If you are a business owner, small or large, Uline is essentially impossible to avoid. The enormous packaging- and shipping-supplies company is the go-to source for packing tape, Bubble Wrap, paper products, janitorial supplies, workbenches, barcode scanners, box cutters, and most of North America’s cardboard boxes. The company’s founders — Dick and Liz Uihlein — also happen to have donated billions of dollars to extreme-right super-PACs, anti-abortion groups, and conservative candidates who are pro–assault weapons and anti–trans rights.
For this reason, the designer Rachel Comey had been trying to break with Uline for years, starting before the pandemic. But it was a challenge, she quickly ascertained, to find another supplier whose extra-large double-walled cardboard boxes were as cheap as Uline’s. For companies that ship only small things, finding a cost-effective alternative is simpler; there are plenty of inexpensive, direct-to-consumer options, including EcoEnclose (which is popular among independent makers and Etsy sellers). But when it comes to big, heavy-duty cardboard boxes — the kind Comey uses to ship wholesale orders or an entire collection across the country — there just weren’t, until recently, any similarly priced options. To put it into perspective, Uline offers 36-by-36-inch heavy-duty boxes at $23 apiece, whereas one of its biggest competitors, Global Industrial, charges $69 apiece for the same size box.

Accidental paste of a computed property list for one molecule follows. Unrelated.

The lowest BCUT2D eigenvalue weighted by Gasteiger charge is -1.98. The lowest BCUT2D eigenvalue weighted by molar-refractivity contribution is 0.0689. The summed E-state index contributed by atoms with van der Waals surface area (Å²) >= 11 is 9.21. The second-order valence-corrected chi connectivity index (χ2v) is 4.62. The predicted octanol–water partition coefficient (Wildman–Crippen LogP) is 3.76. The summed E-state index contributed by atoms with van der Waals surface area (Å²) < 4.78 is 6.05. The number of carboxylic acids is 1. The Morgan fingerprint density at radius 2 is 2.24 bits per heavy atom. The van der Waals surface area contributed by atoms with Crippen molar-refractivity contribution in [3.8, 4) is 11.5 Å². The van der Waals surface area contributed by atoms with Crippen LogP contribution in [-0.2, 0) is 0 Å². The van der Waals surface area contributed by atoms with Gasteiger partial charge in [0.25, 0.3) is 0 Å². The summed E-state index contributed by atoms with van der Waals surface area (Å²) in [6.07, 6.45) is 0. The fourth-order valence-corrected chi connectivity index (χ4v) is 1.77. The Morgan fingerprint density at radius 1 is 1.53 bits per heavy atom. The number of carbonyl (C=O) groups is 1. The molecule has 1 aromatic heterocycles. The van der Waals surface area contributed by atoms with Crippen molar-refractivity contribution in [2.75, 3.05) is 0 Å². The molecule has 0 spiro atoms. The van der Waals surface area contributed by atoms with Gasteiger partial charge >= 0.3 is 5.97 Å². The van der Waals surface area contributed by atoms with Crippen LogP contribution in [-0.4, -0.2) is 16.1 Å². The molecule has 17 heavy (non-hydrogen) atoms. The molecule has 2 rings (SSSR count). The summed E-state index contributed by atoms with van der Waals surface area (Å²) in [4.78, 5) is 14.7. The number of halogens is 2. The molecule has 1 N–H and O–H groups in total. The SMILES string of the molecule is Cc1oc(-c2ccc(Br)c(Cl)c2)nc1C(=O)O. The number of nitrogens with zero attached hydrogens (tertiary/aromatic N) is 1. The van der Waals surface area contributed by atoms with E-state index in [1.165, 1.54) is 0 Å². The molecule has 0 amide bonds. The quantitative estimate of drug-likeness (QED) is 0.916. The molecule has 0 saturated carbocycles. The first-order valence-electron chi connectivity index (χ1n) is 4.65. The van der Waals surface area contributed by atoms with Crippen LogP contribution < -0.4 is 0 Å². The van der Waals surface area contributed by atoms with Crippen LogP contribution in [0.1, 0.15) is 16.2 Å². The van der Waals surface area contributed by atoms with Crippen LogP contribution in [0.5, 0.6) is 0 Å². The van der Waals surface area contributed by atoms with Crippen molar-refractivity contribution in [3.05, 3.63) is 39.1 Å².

Once the pandemic eased slightly, Comey began looking in earnest for an alternative source. Ultimately, her team found its new suppliers, the Boxery and Paper Mart, through Refuse Uline, a website that lists Uline alternatives in the U.S. and Canada. Comey chose her new suppliers based on three elements: their use of recycled materials, the proximity to her warehouses in New York and L.A., and prices that are comparable to what she was paying with Uline. (The Boxery sells 36-by-36-inch heavy-duty boxes for $21 apiece, and Paper Mart, one of the many options listed on Refuse Uline, sells a slightly larger size box for $23 apiece.) And because both are local to where she produces her clothes, she told us that using them reduces both shipping costs and her company’s environmental impact. Since Comey posted on Instagram about her decision to switch from Uline, she says she has heard from dozens of business owners, all interested in doing the same. “There are a lot of great options depending on exactly what you need,” she says (besides boxes, for instance, Bagbarn has every type of bag a person could ever need, including garment, newspaper, ice, and mattress). Once she switched, she says, she still had a few Uline boxes left over. Instead of throwing them out, “I got some Refuse Uline stickers and put them on the old Uline boxes.”
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